There is incredibly little information available about the 1979 aborted adaptation of Lloyd Biggle Jr.’s 1961 novel, “Monument,” except for a 1979 article in Starlog with some set photographs and concept art.
The book is a classic, about an old space bum who crashes on an idyllic, Polynesia-like planet, and who leaves a plan behind for the primitive inhabitants to use knowledge of bureaucracy and other tactics to prevent their planet from becoming a resort, and ensuring they own it forever. The film adaptation stalled, despite having a cast, locations, and even monster costumes, when the producer unexpectedly died.
If it had been made, it would probably have changed science fiction films as it was a very smart, sophisticated film at a time when that kind of scifi movie wasn’t made often.
Gil Kane’s Star Hawks, a daily comic strip published in 1977, after the pop culture defining hit of Star Wars.
People who only know the newspaper comic strip as just fuddy duddy jokes might want to look how cool and prestigious some of the old adventure and romance strips were.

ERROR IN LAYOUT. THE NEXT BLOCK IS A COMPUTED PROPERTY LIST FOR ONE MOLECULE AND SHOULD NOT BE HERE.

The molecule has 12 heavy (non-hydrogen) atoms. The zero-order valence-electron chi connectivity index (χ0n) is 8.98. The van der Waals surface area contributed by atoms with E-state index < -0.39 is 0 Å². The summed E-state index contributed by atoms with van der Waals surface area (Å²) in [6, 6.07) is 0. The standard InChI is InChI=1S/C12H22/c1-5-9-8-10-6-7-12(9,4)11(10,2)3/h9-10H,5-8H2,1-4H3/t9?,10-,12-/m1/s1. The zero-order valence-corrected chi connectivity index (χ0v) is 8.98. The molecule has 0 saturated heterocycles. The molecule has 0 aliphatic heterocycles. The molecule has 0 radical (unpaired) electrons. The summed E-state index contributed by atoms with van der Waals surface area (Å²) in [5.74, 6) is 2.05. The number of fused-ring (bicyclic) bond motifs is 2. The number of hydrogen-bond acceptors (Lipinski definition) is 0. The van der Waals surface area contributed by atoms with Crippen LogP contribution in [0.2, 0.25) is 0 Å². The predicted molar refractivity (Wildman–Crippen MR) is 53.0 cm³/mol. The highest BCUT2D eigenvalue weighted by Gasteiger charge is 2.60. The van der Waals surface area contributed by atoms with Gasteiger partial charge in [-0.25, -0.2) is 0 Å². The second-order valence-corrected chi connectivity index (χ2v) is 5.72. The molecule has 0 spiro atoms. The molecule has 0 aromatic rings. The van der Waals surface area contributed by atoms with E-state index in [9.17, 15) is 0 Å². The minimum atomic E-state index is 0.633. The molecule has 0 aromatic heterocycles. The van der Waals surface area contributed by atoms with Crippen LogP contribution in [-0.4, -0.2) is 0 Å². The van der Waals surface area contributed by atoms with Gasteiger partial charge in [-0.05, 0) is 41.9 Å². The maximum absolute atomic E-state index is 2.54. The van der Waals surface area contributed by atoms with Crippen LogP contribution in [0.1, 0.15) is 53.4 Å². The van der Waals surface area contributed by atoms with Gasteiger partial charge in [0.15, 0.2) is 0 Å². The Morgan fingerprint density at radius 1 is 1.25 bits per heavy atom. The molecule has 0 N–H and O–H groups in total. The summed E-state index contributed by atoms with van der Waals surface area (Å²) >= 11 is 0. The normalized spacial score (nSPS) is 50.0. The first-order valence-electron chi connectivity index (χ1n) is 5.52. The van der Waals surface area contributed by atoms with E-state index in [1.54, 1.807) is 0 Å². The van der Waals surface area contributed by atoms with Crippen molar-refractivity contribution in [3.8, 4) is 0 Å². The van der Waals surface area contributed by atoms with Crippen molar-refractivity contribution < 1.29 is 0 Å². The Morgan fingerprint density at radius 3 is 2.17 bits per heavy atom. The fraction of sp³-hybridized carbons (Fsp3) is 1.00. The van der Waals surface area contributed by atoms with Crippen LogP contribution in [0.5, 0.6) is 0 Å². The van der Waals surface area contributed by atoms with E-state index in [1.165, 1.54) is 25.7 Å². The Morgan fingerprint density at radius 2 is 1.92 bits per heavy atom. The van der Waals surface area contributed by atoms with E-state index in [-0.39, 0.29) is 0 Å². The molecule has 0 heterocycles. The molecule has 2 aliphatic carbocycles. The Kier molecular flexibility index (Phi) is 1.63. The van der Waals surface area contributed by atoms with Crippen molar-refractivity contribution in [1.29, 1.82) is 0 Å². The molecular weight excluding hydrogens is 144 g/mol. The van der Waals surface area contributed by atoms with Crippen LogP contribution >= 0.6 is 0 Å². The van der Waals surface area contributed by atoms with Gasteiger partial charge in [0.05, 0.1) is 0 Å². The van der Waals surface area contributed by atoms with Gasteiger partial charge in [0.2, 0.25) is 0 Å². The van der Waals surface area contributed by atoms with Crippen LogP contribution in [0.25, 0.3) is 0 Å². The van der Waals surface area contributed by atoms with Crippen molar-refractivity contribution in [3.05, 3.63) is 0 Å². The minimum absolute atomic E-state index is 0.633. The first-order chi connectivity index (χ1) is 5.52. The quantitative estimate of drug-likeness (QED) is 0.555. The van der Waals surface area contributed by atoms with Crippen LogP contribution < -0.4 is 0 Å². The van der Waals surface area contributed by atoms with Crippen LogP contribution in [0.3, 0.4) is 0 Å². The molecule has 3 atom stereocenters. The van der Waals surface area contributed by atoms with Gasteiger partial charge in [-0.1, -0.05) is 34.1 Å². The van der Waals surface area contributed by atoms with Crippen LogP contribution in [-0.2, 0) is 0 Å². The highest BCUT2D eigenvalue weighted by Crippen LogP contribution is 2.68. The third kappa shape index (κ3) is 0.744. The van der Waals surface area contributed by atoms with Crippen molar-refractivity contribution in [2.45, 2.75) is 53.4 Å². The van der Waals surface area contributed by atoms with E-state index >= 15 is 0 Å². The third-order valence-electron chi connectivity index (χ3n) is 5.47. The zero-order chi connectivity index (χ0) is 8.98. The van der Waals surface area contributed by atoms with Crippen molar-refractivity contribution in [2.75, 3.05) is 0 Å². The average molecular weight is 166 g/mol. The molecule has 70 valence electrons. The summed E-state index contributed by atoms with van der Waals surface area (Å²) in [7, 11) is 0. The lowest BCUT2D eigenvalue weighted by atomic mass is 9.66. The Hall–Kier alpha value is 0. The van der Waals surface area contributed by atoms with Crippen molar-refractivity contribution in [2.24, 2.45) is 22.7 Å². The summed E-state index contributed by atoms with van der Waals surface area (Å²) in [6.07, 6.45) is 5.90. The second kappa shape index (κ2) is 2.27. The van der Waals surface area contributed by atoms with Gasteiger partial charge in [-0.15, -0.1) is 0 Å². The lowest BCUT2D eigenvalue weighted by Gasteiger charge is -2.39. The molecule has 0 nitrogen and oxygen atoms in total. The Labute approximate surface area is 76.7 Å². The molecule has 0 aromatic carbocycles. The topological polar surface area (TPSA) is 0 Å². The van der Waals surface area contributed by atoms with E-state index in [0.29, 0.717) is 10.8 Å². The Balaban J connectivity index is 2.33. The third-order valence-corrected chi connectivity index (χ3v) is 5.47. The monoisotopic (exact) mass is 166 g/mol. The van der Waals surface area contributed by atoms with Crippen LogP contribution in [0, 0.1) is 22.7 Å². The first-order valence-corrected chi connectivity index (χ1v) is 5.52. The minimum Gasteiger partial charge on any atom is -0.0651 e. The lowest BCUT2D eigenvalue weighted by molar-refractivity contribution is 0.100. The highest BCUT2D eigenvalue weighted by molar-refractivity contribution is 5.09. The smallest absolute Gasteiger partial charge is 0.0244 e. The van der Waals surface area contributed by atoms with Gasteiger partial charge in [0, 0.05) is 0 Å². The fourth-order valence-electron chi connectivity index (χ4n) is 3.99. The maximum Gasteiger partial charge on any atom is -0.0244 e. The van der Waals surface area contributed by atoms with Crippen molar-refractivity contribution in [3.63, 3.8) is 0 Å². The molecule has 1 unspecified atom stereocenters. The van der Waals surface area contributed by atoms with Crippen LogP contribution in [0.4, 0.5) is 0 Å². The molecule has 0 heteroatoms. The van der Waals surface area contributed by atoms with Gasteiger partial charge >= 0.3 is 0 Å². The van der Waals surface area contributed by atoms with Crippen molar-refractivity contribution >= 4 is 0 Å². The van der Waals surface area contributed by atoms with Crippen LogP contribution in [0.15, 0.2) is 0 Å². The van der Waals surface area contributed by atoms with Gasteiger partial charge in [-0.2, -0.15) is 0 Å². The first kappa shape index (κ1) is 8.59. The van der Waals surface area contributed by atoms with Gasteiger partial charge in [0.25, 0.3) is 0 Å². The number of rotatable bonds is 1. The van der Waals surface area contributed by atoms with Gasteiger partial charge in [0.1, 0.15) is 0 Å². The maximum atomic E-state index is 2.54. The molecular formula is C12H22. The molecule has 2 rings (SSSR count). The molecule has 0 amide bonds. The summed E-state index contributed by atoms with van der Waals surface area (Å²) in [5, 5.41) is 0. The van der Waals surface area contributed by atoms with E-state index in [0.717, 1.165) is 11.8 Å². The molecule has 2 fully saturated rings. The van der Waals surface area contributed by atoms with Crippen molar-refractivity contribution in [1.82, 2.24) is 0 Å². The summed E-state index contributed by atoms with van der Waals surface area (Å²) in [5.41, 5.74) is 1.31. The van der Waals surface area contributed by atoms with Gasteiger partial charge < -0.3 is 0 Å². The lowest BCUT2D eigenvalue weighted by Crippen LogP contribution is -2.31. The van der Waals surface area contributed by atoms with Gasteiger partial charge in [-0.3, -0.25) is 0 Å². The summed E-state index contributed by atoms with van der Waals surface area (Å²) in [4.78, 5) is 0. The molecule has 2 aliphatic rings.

This week is the 100th Anniversary of the publication of maybe my favorite pulp-era fantasy novel, A. Merritt’s Moon Pool, and I’m not alone: the creator of Dungeons and Dragons, Gary Gygax, said that the Moon Pool was his favorite fantasy novel and A. Merritt his favorite novelist.
So many stories from this era are borderline unreadable, but Moon Pool is intensely readable and modern. Ghostly, weird, it blurred the line between horror, science fiction, fantasy, and lost race stories at a time when these genre categories were much more porous and fluid than they are now. There was no scifi yet in the fixed form we’d know, certainly no fantasy, no horror – just an amorphous kind of story called “weird fiction.” It made me want to look into the real-life setting of the story, the weird, mysterious Nan Madol ruins on the Melanesian island of Pohnape.
Flandry of Terra, read this series if you can. It’s about a spy in the future, James Bond in space, who wins through clever schemes.